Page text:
Exclusive, extraordinary and for sale. There are the homes that just have to be seen - so we've hunted them down for a fascinating and very private view.
This week: No.15 West Heath Avenue, London, SW11
What: Last year's infamous X Factor house where contestants lived inside and teenagers mobbed them outside
Standing in the cool, quiet, white-walled hallway of Number 15, West Heath Avenue it is difficult to imagine the screaming whirlwind of publicity, noise and nerves that engulfed this address when it was home to the X-Factor finalists.
During the closing weeks of the show last winter hoards of mischievous teenagers milled around outside, a weird circus watched by TV crews, newspapers reporters and bemused locals.
The house, which was built in 2008 by developer Matthew Frayne to replace a less appealing 1970s redbrick edifice, was used as accommodation for TV production staff and contestants but was also used to tape interviews with the finalists as the competition progressed – including winner Joe McElderry, Lloyd Daniels, Olly Murs and the hair-raising Irish double-act, Jedward.
Originally, Frayne was approached in early 2009 and told the show wanted to rent a house in London and asked if he could make it available for 16 weeks. Frayne had been trying to sell the house for £6.25 million but says he couldn't resist the opportunity that the X Factor publicity presented.
"Because of the column inches it created, when you're talking to banks and other business partners and you mention this house it creates an instant profile in their minds – they assume that X Factor wouldn't pick any old house to rent," says Matthew.
The house is now back in immaculate condition after its brief spell in the rental sector, but during the show it took a battering as clumsy teenage contestants and film crew treated like a hotel – and it's only now ready to go back on market after an expensive refurbishment.
"Most of the contestants who arrived here were bewildered by the place at first," says Matthew. "They had never seen architecture like this or a house so big – I think most of them came from fairly modest backgrounds."
On the ground floor the house has a dining room (used during the show for make-up sessions), study (employed as the show's photographic studio), but the one room sure to have had contestant jaws dropping is its ground-floor kitchen diner (above, right). Like the rest of the house it features walls that appear suspended, which gives this airy and sparingly-decorated room the feel of a daytime TV studio – particularly as one wall is made of glass.
"I don't think they did much cooking here – Sainsbury's used to send over food for them to eat but all they cooked up were Super Noodles," says Matthew.
Next door is the master lounge (above, left), which is where most of the pre-show interviews were held; X Factor fans will recognise the flickering gas fire used as a backdrop. In the basement is the house's secondary lounge, which leads into a sun room overlooking an outside 'stone garden' (below, right) festooned with water features but it's the first and second floors where the house really opens out.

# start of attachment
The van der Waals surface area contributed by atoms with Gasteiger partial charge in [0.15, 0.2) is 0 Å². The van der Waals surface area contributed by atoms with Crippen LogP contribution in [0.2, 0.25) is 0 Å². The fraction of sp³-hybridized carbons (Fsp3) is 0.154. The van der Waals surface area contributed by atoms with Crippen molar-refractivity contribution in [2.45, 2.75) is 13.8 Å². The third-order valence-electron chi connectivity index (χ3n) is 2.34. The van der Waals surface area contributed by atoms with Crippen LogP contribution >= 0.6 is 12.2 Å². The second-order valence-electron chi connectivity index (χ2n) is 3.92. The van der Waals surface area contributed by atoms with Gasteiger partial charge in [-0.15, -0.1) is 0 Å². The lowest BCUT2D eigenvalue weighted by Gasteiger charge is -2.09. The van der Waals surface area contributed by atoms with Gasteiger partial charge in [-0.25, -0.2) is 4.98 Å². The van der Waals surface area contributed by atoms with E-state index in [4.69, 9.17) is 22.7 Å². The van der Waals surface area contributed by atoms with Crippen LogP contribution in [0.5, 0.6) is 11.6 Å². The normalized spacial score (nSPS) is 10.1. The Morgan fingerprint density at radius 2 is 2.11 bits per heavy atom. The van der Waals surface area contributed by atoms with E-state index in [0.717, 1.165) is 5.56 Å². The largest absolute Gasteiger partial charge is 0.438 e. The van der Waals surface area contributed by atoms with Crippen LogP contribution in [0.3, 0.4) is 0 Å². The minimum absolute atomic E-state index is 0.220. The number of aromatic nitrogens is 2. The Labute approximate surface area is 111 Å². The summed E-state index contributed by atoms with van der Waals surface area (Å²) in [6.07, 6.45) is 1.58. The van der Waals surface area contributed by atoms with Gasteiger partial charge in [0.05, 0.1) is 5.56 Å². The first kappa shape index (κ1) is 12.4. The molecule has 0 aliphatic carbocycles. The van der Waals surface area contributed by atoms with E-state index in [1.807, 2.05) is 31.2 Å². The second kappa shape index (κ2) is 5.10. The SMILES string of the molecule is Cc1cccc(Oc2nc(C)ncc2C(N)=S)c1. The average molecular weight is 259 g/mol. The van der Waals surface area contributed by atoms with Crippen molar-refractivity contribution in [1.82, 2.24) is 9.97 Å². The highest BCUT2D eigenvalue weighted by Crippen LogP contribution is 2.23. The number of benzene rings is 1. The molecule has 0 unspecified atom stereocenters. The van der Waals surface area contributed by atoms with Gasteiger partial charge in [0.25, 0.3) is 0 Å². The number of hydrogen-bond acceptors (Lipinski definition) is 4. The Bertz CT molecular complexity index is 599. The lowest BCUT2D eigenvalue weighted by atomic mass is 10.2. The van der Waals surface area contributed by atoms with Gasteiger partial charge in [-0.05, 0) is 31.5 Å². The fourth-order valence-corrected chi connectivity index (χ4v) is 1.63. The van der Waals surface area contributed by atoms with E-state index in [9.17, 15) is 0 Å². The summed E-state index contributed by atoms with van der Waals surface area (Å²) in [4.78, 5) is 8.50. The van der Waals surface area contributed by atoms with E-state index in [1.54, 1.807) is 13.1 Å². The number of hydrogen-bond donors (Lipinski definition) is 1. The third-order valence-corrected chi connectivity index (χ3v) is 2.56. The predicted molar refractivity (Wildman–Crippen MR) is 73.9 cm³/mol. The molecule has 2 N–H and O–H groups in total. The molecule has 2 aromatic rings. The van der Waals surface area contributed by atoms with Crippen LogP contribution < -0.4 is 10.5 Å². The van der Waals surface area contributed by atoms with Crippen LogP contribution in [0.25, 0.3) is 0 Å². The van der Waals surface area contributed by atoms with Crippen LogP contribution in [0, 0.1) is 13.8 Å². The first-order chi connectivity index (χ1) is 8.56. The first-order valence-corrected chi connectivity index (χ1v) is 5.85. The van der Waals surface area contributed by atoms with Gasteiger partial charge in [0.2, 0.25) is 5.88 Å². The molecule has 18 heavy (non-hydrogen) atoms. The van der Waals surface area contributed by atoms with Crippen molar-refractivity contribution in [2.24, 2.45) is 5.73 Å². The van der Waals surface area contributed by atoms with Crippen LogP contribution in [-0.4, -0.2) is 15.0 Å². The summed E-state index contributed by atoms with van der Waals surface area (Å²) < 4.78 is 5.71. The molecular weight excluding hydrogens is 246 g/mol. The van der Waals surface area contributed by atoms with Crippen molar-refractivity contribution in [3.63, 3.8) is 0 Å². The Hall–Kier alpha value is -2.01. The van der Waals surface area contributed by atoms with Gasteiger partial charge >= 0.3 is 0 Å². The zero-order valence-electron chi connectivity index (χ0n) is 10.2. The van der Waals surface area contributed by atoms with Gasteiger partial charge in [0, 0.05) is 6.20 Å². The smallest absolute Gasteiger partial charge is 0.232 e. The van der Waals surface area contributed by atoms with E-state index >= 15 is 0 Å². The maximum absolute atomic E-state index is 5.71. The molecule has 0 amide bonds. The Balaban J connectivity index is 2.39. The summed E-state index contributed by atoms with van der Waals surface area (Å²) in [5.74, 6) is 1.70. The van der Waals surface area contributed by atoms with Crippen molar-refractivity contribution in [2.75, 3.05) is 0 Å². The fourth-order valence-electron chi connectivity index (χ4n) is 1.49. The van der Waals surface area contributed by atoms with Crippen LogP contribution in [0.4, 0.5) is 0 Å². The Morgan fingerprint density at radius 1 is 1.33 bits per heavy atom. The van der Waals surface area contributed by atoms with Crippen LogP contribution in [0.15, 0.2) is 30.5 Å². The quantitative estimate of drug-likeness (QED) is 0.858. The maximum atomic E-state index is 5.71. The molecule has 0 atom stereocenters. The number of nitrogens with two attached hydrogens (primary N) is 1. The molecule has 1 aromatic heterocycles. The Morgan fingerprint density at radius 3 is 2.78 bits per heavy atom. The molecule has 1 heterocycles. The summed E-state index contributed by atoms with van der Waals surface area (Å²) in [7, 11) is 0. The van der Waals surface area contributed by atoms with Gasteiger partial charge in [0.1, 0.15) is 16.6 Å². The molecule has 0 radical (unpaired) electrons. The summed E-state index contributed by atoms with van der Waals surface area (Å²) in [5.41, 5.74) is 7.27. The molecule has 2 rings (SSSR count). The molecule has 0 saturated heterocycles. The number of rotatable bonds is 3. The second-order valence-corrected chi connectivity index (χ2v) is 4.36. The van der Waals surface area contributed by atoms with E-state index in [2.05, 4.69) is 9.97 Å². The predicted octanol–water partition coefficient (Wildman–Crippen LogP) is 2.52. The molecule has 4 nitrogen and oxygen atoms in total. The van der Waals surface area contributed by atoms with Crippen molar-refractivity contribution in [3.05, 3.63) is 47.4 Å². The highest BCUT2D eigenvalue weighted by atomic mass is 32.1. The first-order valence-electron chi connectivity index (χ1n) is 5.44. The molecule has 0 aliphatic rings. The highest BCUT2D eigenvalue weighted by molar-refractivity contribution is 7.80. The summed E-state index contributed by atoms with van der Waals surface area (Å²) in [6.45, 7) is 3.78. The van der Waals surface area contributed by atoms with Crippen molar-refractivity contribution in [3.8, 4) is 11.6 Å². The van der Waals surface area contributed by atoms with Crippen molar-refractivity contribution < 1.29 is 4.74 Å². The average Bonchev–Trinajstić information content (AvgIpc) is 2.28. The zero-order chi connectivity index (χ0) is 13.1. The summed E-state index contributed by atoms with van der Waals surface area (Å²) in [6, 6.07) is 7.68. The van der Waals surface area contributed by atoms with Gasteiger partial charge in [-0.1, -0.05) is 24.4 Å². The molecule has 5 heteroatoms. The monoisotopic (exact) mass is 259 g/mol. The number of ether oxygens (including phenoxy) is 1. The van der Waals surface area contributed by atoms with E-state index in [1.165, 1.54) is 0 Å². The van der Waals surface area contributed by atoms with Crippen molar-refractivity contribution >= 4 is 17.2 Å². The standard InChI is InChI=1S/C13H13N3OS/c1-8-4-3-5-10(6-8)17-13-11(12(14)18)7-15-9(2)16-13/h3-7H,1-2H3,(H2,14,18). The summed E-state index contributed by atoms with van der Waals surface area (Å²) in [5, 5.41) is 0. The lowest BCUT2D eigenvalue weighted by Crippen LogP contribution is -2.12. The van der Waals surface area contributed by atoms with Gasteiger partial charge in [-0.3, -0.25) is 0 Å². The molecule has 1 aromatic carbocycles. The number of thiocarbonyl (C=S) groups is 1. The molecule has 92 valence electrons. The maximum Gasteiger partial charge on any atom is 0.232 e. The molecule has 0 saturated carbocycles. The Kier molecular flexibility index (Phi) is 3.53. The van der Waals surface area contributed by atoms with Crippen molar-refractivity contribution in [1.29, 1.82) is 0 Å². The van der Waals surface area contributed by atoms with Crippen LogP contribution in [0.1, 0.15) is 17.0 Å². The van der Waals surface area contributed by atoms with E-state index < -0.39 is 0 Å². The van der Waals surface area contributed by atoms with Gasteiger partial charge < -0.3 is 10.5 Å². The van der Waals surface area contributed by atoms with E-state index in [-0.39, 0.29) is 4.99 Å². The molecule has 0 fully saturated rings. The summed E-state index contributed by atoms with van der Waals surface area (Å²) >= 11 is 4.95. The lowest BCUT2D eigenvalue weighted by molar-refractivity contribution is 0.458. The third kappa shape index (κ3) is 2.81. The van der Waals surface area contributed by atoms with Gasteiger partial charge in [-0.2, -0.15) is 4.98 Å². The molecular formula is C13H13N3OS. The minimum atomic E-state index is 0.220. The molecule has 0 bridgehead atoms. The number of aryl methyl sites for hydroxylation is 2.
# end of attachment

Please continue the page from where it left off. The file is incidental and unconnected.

The high-ceiling master-bedroom, which was fitted out with bunk beds to create a dormitory for the older contestants, is now back to the high-end design first expected of it including a bespoke rosewood headboard, built-in wardrobes and a 26in TV in its huge en-suite bathroom.
"It must have been weird for them to come back and enjoy a bath here while watching themselves on TV," says Matthew. The first floor features another large bedroom plus two smaller ones and upstairs there's a further two 'attic' bedrooms where the younger or more vulnerable contestants slept by themselves – including the winner Olly Murs and Joe McElderry.
"I got the impression that most of the contestants liked to lark about in the house, but Olly and Joe were more focussed on winning and wanted to be away from the mayhem downstairs," says Matthew.
One person who might appreciate the property's finer points is Danii Minogue, who brought a cake for the contestants on the day she paid a visit. The house is under-floor heated all the way through and features green air conditioning and water heating systems. "We wanted to put in solar heating panels, but the neighbours said 'no', says Matthew.
This stunning home – which is strikingly different from any others on this leafy North London road near to Hampstead Heath, is now part of TV talent show history. Robert Kramer of local agent Glentree, who helped rent out the property and is now helping sell it, has worked with TV companies before to find properties for The Apprentice, Paris Hilton's British Best Friend and This Life.
"The house we found for the last X Factor didn't have a security gate at the front so fans could peer in through the windows," says Robert. "But luckily this time they couldn't get that far."
The house is currently on the market for £5.65 million.
The contestants had never seen architecture like this or a house so big – I think most of them came from fairly modest backgrounds